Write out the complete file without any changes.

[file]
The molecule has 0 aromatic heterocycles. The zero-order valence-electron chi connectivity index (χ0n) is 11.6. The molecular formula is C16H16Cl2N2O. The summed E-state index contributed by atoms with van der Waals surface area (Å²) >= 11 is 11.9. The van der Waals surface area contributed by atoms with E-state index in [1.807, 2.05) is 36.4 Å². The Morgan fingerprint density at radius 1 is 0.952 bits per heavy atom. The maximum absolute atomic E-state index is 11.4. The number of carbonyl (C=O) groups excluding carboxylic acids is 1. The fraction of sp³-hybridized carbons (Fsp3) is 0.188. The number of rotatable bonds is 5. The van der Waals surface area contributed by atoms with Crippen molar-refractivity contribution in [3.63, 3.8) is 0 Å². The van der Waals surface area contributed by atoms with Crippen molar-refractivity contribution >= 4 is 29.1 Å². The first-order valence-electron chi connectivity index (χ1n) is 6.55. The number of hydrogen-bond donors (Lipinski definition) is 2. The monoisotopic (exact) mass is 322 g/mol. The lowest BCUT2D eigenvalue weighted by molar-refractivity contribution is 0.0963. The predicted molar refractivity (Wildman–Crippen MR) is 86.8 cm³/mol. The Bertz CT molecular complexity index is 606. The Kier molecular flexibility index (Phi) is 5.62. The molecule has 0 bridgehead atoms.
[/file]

The molecule has 0 aromatic heterocycles. The zero-order valence-electron chi connectivity index (χ0n) is 11.6. The molecular formula is C16H16Cl2N2O. The summed E-state index contributed by atoms with van der Waals surface area (Å²) >= 11 is 11.9. The van der Waals surface area contributed by atoms with E-state index in [1.807, 2.05) is 36.4 Å². The Morgan fingerprint density at radius 1 is 0.952 bits per heavy atom. The maximum absolute atomic E-state index is 11.4. The number of carbonyl (C=O) groups excluding carboxylic acids is 1. The fraction of sp³-hybridized carbons (Fsp3) is 0.188. The number of rotatable bonds is 5. The van der Waals surface area contributed by atoms with Crippen molar-refractivity contribution in [3.63, 3.8) is 0 Å². The van der Waals surface area contributed by atoms with Crippen molar-refractivity contribution >= 4 is 29.1 Å². The first-order valence-electron chi connectivity index (χ1n) is 6.55. The number of hydrogen-bond donors (Lipinski definition) is 2. The monoisotopic (exact) mass is 322 g/mol. The lowest BCUT2D eigenvalue weighted by molar-refractivity contribution is 0.0963. The predicted molar refractivity (Wildman–Crippen MR) is 86.8 cm³/mol. The Bertz CT molecular complexity index is 606. The Kier molecular flexibility index (Phi) is 5.62. The molecule has 0 bridgehead atoms.